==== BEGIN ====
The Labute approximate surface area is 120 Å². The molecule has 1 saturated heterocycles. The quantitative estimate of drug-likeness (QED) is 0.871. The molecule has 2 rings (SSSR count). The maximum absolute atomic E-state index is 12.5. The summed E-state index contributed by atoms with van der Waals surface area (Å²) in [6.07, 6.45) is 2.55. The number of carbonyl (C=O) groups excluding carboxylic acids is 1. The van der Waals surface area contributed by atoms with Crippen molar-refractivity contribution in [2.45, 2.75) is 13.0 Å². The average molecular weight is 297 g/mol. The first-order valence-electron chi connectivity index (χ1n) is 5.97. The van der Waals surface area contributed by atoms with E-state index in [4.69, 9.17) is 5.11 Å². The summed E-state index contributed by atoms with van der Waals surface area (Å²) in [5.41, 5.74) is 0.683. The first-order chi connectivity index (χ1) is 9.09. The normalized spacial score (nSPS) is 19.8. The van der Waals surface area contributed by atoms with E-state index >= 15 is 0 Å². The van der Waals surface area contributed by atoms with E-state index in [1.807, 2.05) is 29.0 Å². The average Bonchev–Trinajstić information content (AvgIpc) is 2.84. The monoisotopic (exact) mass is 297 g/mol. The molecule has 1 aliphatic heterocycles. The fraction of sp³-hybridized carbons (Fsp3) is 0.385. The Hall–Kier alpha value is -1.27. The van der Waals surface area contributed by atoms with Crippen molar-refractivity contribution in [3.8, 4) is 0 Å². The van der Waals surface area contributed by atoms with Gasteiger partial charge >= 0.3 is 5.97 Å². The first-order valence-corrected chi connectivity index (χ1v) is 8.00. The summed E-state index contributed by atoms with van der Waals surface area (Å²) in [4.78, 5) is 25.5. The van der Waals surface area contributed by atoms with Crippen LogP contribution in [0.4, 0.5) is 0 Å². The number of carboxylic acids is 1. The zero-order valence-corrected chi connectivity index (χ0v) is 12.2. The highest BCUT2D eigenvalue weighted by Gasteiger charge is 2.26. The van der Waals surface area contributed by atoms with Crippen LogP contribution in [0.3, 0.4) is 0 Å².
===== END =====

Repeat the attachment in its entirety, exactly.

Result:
The Labute approximate surface area is 120 Å². The molecule has 1 saturated heterocycles. The quantitative estimate of drug-likeness (QED) is 0.871. The molecule has 2 rings (SSSR count). The maximum absolute atomic E-state index is 12.5. The summed E-state index contributed by atoms with van der Waals surface area (Å²) in [6.07, 6.45) is 2.55. The number of carbonyl (C=O) groups excluding carboxylic acids is 1. The van der Waals surface area contributed by atoms with Crippen molar-refractivity contribution in [2.45, 2.75) is 13.0 Å². The average molecular weight is 297 g/mol. The first-order valence-electron chi connectivity index (χ1n) is 5.97. The van der Waals surface area contributed by atoms with E-state index in [4.69, 9.17) is 5.11 Å². The summed E-state index contributed by atoms with van der Waals surface area (Å²) in [5.41, 5.74) is 0.683. The first-order chi connectivity index (χ1) is 9.09. The normalized spacial score (nSPS) is 19.8. The van der Waals surface area contributed by atoms with E-state index >= 15 is 0 Å². The van der Waals surface area contributed by atoms with E-state index in [1.807, 2.05) is 29.0 Å². The average Bonchev–Trinajstić information content (AvgIpc) is 2.84. The monoisotopic (exact) mass is 297 g/mol. The molecule has 1 aliphatic heterocycles. The fraction of sp³-hybridized carbons (Fsp3) is 0.385. The Hall–Kier alpha value is -1.27. The van der Waals surface area contributed by atoms with Crippen molar-refractivity contribution in [3.8, 4) is 0 Å². The van der Waals surface area contributed by atoms with Gasteiger partial charge >= 0.3 is 5.97 Å². The first-order valence-corrected chi connectivity index (χ1v) is 8.00. The summed E-state index contributed by atoms with van der Waals surface area (Å²) in [4.78, 5) is 25.5. The van der Waals surface area contributed by atoms with Crippen LogP contribution in [0.4, 0.5) is 0 Å². The number of carboxylic acids is 1. The zero-order valence-corrected chi connectivity index (χ0v) is 12.2. The highest BCUT2D eigenvalue weighted by Gasteiger charge is 2.26. The van der Waals surface area contributed by atoms with Crippen LogP contribution in [0.3, 0.4) is 0 Å².